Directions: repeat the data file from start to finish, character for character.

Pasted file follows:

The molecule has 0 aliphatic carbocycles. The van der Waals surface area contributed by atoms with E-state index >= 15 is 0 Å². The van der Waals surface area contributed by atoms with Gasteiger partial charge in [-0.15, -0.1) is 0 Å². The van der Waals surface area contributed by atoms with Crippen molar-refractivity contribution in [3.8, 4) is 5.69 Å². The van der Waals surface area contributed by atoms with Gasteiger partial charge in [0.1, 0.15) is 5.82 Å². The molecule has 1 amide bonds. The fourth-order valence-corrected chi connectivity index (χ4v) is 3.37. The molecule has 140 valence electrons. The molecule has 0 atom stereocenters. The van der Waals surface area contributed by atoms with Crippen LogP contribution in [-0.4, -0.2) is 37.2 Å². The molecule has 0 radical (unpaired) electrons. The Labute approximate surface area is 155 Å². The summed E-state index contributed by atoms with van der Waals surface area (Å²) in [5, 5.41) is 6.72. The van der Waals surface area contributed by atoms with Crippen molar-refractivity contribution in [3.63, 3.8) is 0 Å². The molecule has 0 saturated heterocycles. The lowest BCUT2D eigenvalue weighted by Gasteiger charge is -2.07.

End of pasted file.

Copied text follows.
The molecule has 0 aliphatic carbocycles. The van der Waals surface area contributed by atoms with E-state index >= 15 is 0 Å². The van der Waals surface area contributed by atoms with Gasteiger partial charge in [-0.15, -0.1) is 0 Å². The van der Waals surface area contributed by atoms with Crippen molar-refractivity contribution in [3.8, 4) is 5.69 Å². The van der Waals surface area contributed by atoms with Gasteiger partial charge in [0.1, 0.15) is 5.82 Å². The molecule has 1 amide bonds. The fourth-order valence-corrected chi connectivity index (χ4v) is 3.37. The molecule has 140 valence electrons. The molecule has 0 atom stereocenters. The van der Waals surface area contributed by atoms with Crippen LogP contribution in [-0.4, -0.2) is 37.2 Å². The molecule has 0 radical (unpaired) electrons. The Labute approximate surface area is 155 Å². The summed E-state index contributed by atoms with van der Waals surface area (Å²) in [5, 5.41) is 6.72. The van der Waals surface area contributed by atoms with Crippen molar-refractivity contribution in [3.63, 3.8) is 0 Å². The molecule has 0 saturated heterocycles. The lowest BCUT2D eigenvalue weighted by Gasteiger charge is -2.07.